Fi­nal at­tack be­gins The An­zac Com­mem­o­ra­tive Work­ing Party is con­tribut­ing a reg­u­lar column — Coo-ee — out­lin­ing what was hap­pen­ing in Be­nalla and in World War I, 100 years ago.

Benalla Ensign - - News -

Ob­ser­va­tion bal­loon crews had worn para­chutes, ready for use, since the out­break of war.

How­ever, it was ini­tially judged that pilots would lack ag­gres­sive spirit if they were is­sued with para­chutes.

To­day, 100 years ago, this de­vice saved the lives of pilots for the first time.

Us­ing para­chutes, two Ger­man air­crew jumped safely from an ob­ser­va­tion plane that had been shot down.

This week, French, Bri­tish and Em­pire troops be­gan the last great at­tack of the war — the Hun­dred Days Of­fen­sive.

Us­ing tac­tics learned from Ger­man sturmtrup­pen, Al­lied armies on the West­ern Front be­gan ‘‘peace­ful pen­e­tra­tion’’.

This was large-scale trench raid­ing in which the raiders at­tacked, but did not re­treat from any ground that they cap­tured.

By early Novem­ber 1918, ‘‘peace­ful pen­e­tra­tion’’ would force the Ger­mans back to the Hin­den­berg Line, their fi­nal de­fen­sive line.

Storm­ing Ger­man lines that had been over­stretched dur­ing the Michael Of­fen­sive, sol­diers dur­ing the Hun­dred Days Of­fen­sive be­gan to see at­tacks over open ground.

Haig fi­nally got to use his di­vi­sions of cav­alry that had sat use­lessly be­hind Al­lied lines for four years, await­ing a break­through.

This week saw pas­sen­ger steamer the SS small Wim- mera sunk by a Ger­man mine north of New Zealand en route to Aus­tralia.

Twenty-six Aus­tralians lost their lives, 135 pas­sen­gers and crew sur­vived.

Llan­dovery Cas­tle, a Cana­dian hos­pi­tal ship, was tor­pe­doed this week off south­ern Ireland by U86.

Life boats of the survivors were then ma­chine-gunned by the crew of the sur­faced sub­ma­rine.

This was to de­stroy all ev­i­dence that the sub­ma­rine had un­law­fully at­tacked a hos­pi­tal ship.

Only 24 peo­ple in one life boat sur­vived of the 258 on board.

Of­fi­cers of the sub­ma­rine were later tried in Leipzig for war crimes in 1921. The cap­tain fled ex­tra­di­tion to Danzig. The other of­fi­cers es­caped on ap­peal be­cause the Ger­man court held that they were just fol­low­ing their cap­tain’s or­ders.

In Britain, John Gough was charged un­der the De­fence of the Realm Reg­u­la­tions with ne­glect­ing cul­ti­va­tion of his farm.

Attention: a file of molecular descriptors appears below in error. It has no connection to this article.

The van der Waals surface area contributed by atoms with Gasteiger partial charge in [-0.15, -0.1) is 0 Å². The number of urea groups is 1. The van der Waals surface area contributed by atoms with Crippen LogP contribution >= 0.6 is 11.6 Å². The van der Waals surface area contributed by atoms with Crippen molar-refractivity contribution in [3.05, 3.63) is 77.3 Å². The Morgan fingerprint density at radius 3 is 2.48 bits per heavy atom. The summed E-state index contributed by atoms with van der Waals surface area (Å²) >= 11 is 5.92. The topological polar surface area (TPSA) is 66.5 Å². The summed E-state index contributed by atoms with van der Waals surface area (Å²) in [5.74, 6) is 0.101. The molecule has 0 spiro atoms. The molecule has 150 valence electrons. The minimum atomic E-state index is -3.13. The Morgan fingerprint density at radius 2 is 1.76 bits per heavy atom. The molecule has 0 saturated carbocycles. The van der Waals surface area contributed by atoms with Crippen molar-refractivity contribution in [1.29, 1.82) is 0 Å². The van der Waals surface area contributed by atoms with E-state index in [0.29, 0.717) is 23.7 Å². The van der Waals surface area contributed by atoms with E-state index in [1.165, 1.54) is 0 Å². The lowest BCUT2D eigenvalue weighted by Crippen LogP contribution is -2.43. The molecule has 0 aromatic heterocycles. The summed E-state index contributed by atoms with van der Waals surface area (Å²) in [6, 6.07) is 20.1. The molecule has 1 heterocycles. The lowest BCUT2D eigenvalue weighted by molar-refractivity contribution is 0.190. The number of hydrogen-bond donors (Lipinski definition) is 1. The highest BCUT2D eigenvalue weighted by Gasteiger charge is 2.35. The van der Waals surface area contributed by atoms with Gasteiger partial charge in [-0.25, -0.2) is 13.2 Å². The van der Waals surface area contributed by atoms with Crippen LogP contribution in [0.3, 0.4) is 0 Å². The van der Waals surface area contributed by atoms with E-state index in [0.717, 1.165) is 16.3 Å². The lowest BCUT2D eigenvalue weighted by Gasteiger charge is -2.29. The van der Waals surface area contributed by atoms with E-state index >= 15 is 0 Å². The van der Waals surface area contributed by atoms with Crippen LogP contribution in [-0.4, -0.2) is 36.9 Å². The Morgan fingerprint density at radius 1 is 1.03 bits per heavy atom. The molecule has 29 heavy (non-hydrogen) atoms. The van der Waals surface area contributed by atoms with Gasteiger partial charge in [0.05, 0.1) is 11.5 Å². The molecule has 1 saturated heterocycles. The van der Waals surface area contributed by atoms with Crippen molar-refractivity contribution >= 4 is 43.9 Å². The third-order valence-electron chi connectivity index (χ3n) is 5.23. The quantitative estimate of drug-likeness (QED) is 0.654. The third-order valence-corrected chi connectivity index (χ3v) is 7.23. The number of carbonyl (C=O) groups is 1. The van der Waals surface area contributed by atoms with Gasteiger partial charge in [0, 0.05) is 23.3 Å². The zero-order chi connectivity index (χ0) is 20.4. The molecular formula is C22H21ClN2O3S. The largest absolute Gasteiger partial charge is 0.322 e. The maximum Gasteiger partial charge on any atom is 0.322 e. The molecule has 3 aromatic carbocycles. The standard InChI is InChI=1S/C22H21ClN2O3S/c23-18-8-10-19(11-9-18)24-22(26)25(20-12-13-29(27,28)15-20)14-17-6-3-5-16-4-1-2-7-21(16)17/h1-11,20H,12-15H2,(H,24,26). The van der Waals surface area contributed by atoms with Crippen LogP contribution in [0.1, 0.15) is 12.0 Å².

In ad­di­tion to a $20 fine and $100 in costs, Gough’s farm of 200 acres was de­clared for­feit with­out com­pen­sa­tion.

He had oc­cu­pied the farm for 20 years.

Mean­while, en­gi­neers from Wan­garatta and Vic­to­rian Rail­ways ex­am­ined en­croach­ment of the King River to­wards the Whit­field rail­way at Edi this week.

It was hoped that steps could be taken to pro­tect the rail­way.

Ad­ver­tise­ments for weekly movies held in the Shire Hall made it clear that sol­diers in uni­form or those wear­ing the re­turned sol­dier’s badge would be ad­mit­ted with­out charge.

This week, de­spite cold, wet weather, more than 200 peo­ple crowded a dec­o­rated War­ren­bayne Hall to wel­come Ser- geant Lou Hy­land, a Gal­lipoli vet­eran, home from the front with a con­cert, speeches and sup­per. — John Barry, AN­ZAC Com­mem­o­ra­tive Work­ing Party, Coo-ee — Hon­our­ing our WWIheroes

The majority of Aus­tralians are touched by the im­pact of men­tal health in some way.

Many live with the daily burden of anx­i­ety or de­pres­sion, or care for a loved one.

Dev­as­tat­ingly, thou­sands of Aus­tralians die by sui­cide each year and many more make an at­tempt.

It is the lead­ing cause of death for Aus­tralians between 15 and 44 years of age, but it can be pre­vented.

There are thou­sands of peo­ple work­ing tire­lessly to make a dif­fer­ence in this field and their ef­forts could not be more ur­gent.

Any­one who knows of such a per­son would no doubt ap­pre­ci­ate their achieve­ments, but I would en­cour­age them to take it one step fur­ther and nom­i­nate them for the Aus­tralian Men­tal Health Prize.

The prize was es­tab­lished to ac­knowl­edge those who are do­ing in­no­va­tive work in this area, whether they are in­volved in the in­dus­try as a vo­ca­tion or are ad­vo­cates be­cause they have been touched by men­tal ill­ness.

Ac­knowl­edg­ing those who work or vol­un­teer in the in­dus­try is an im­por­tant part of the process to des­tig­ma­tis­ing men­tal ill­ness.

Nom­i­na­tions are now open and I urge peo­ple to nom­i­nate peo­ple in your area.

More in­for­ma­tion and nom­i­na­tion forms can be ob­tained from www.aus­tralian men­tal­health­prize.org.au En­tries close on Septem­ber 7. For those who are liv­ing with the burden of men­tal ill­ness ev­ery day, thank you for your sup­port.

— Ita But­trose AOOBE, Aus­tralian Men­tal Health Prize Ad­vi­sory Group chair

●Nom­i­nate for prize

Life­line 131 114, be­yond­blue 1300 224 636.

The Hos­pi­tal Ship

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